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International journal of legal medicine

Detection of endothelial progenitor cells in human skin wounds and its application for wound age determination.


PMID 25845667

Abstract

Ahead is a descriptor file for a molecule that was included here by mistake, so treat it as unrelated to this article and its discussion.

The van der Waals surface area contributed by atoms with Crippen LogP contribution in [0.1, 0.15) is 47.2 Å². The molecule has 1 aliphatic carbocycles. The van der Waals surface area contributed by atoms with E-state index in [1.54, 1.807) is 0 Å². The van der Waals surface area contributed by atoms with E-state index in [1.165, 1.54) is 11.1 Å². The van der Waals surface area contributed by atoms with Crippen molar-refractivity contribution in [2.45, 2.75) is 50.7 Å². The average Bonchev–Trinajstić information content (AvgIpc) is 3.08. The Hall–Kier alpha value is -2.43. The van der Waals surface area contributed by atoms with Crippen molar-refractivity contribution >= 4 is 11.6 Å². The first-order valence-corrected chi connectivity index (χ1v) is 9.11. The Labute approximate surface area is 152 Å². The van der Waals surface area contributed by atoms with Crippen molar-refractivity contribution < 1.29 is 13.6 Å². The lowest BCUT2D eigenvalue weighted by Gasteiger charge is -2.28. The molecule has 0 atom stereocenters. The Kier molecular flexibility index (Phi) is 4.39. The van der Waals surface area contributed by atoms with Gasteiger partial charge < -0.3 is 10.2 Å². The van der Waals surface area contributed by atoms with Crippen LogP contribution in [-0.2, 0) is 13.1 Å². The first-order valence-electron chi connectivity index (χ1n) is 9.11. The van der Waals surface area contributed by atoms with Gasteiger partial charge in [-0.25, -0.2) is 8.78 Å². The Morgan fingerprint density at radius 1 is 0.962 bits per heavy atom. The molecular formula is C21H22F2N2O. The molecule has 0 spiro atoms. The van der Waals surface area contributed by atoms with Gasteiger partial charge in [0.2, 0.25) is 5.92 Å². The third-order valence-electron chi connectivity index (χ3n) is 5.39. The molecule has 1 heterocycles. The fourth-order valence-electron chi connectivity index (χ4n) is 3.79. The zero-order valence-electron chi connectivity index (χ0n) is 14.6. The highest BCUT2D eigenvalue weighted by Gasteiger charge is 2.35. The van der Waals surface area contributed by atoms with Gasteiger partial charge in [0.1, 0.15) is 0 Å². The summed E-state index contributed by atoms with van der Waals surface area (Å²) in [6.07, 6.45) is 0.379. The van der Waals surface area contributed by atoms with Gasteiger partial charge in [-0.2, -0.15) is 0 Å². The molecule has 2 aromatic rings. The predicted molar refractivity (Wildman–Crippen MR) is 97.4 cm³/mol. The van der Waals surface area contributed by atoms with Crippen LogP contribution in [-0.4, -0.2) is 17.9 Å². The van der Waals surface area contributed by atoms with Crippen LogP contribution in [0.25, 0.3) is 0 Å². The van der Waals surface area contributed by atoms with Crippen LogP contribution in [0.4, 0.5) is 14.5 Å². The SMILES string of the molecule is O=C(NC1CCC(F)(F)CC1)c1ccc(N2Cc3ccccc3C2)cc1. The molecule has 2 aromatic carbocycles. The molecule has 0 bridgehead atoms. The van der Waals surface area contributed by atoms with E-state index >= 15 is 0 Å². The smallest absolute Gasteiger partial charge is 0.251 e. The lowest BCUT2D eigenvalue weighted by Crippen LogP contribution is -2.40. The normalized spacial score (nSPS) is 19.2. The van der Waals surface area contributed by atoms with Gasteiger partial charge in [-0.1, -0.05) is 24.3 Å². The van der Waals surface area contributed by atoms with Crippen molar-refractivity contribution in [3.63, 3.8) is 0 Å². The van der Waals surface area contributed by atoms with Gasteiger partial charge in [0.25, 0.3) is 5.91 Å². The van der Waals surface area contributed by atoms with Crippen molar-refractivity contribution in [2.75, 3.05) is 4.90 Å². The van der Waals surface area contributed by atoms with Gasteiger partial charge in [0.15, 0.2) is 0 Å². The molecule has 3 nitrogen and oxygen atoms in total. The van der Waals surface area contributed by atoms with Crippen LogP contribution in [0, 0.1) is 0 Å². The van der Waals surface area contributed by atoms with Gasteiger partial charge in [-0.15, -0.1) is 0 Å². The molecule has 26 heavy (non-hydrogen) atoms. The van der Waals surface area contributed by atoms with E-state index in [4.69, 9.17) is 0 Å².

Endothelial progenitor cells (EPCs), a newly identified cell type, are bone marrow-derived progenitor cells that co-express stem cell markers and vascular endothelial growth factor (VEGF) receptor (Flk-1). In this study, a double-color immunofluorescence analysis was carried out using anti-CD34 and anti-Flk-1 antibodies to examine the time-dependent appearance of EPCs, using 52 human skin wounds with different wound ages (Group I, 0-1 days; Group II, 2-6 days; Group III, 7-14 days; and Group IV, 17-21 days). In wound specimens with an age of less than one day, CD34(+)/Flk-1(+) EPCs were not detected. EPCs were initially observed in wounds aged two days, and their number was increased in lesions with advances in wound age. In morphometrical analysis, the average number of EPCs was the highest in the wounds of Group III. Especially, 20 out of 21 wounds aged 7-12 days had >20 EPCs, and all wound samples with postinfliction intervals of 14-21 days had <15 EPCs. These observations at least showed that >20 EPCs would indicate a wound age of 7-12 days. Taken together, our observations indicate the detection of EPCs would be useful for wound age determination.